Despite of dramatic increase in free radical concentrations in both groups of study patients, there was no difference in the mean amount of overall organic radicals (FORT)(p=0.412). We also found a significantly lower mean concentration of plasmatic antioxidant compounds (FORD) in patients with MINOCA (p=0.036) compared with NSTE-ACS patients, indicating a more pronounced depletion of antioxidant potential in MINOCA patients.
Statistically significant differences in REDOX index and oxidative profiles, with a predominance of both in MINOCA patients, indicate the presence of progressive oxidative stress in this group of patients, compared with those with NSTE-ACS.
A statistically significant high REDOX index and oxidative profile in group 1 indicate more expanded oxidative stress in MINOCA patients compared with NSTE-ACS patients.
The results of admission inflammatory markers, such as hs-CRP and hemogram-derived NLR, suggest significantly higher inflammatory status in MINOCA patients than in those with NSTE-ACS.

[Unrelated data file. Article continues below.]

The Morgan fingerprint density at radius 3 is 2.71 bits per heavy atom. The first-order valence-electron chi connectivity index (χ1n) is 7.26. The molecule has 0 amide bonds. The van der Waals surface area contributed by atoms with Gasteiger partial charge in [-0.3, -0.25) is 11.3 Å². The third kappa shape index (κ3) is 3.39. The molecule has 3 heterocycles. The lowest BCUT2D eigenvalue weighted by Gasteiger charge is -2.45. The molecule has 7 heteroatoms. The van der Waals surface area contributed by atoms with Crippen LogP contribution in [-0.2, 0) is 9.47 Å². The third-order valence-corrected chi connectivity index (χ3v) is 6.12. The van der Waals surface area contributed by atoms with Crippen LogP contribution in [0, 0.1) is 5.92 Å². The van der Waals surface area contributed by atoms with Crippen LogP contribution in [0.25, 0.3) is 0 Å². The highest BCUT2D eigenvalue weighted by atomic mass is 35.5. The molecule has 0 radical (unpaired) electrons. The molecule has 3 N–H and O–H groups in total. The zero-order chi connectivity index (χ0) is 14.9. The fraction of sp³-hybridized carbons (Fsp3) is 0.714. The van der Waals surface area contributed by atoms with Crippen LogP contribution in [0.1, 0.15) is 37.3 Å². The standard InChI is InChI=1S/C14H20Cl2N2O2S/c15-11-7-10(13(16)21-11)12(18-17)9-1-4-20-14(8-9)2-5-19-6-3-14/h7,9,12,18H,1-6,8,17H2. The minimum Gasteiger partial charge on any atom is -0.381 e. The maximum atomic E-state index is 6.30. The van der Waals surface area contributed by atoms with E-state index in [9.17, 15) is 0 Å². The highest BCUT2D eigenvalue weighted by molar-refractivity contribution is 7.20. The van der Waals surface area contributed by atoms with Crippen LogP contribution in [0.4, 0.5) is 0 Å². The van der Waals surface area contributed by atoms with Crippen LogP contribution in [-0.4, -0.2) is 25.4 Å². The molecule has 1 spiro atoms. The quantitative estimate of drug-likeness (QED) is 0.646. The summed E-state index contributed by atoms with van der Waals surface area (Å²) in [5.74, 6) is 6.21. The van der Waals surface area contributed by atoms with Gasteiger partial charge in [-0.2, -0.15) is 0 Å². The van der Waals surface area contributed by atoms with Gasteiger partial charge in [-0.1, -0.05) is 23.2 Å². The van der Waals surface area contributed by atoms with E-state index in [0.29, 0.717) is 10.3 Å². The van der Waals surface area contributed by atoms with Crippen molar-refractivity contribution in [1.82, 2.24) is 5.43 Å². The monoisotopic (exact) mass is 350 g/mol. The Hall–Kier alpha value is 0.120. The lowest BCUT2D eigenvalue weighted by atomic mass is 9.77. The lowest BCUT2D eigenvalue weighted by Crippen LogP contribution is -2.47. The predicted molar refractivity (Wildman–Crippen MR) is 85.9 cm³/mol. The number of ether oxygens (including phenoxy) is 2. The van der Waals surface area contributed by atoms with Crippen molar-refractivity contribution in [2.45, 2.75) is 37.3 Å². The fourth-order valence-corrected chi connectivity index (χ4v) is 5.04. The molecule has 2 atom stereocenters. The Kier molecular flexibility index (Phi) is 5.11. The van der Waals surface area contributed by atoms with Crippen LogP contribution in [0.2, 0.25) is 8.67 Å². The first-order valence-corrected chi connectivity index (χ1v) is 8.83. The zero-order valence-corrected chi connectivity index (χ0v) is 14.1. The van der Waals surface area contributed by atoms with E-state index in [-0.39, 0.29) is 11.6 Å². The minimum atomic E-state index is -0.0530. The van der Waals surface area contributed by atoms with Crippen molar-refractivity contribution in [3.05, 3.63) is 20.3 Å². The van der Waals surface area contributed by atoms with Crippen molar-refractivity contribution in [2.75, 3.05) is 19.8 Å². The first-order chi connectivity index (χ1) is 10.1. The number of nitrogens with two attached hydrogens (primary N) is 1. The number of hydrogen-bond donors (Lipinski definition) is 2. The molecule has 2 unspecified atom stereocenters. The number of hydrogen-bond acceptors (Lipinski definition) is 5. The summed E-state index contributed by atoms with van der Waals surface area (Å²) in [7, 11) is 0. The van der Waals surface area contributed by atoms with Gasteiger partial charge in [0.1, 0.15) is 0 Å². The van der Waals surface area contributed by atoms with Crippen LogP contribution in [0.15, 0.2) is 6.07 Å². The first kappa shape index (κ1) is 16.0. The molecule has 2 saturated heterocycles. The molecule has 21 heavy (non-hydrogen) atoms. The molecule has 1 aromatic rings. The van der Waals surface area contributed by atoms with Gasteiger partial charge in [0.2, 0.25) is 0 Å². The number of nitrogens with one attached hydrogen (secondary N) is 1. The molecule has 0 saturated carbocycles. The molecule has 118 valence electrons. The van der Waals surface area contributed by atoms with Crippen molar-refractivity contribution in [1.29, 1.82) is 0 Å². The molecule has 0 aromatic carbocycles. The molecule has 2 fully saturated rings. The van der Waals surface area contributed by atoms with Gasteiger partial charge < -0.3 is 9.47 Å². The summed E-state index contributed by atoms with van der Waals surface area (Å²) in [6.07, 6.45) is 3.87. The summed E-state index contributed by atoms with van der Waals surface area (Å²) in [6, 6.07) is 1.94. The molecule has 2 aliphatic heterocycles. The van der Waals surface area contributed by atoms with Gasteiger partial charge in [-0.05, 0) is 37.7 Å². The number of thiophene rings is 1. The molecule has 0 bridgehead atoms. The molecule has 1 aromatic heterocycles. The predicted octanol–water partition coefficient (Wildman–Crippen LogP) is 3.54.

Analyzing the limitations of the present study we found that it was single-center observational research with a limited sample size. We also did not differentiate patients with MINOCA type.
The results of the present study coincide with the accumulated evidence about the significance of oxidative stress and inflammation in the pathogenesis of MINOCA.
1 Batumi Center for Cardiovascular Diseases and interventional Medicine, Clinic “MedCenter” LTD, Batumi, Georgia;
2 Department of Internal Medicine, Tbilisi State Medical University (TSMU), Tbilisi, Georgia;
3 Department of Interventional Cardiology & Cardio Surgery, LTD Tbilisi Heart Center, Tbilisi, Georgia;
4 Angio-cardiology Clinic LTD “Adapti” LTD, Tbilisi, Georgia.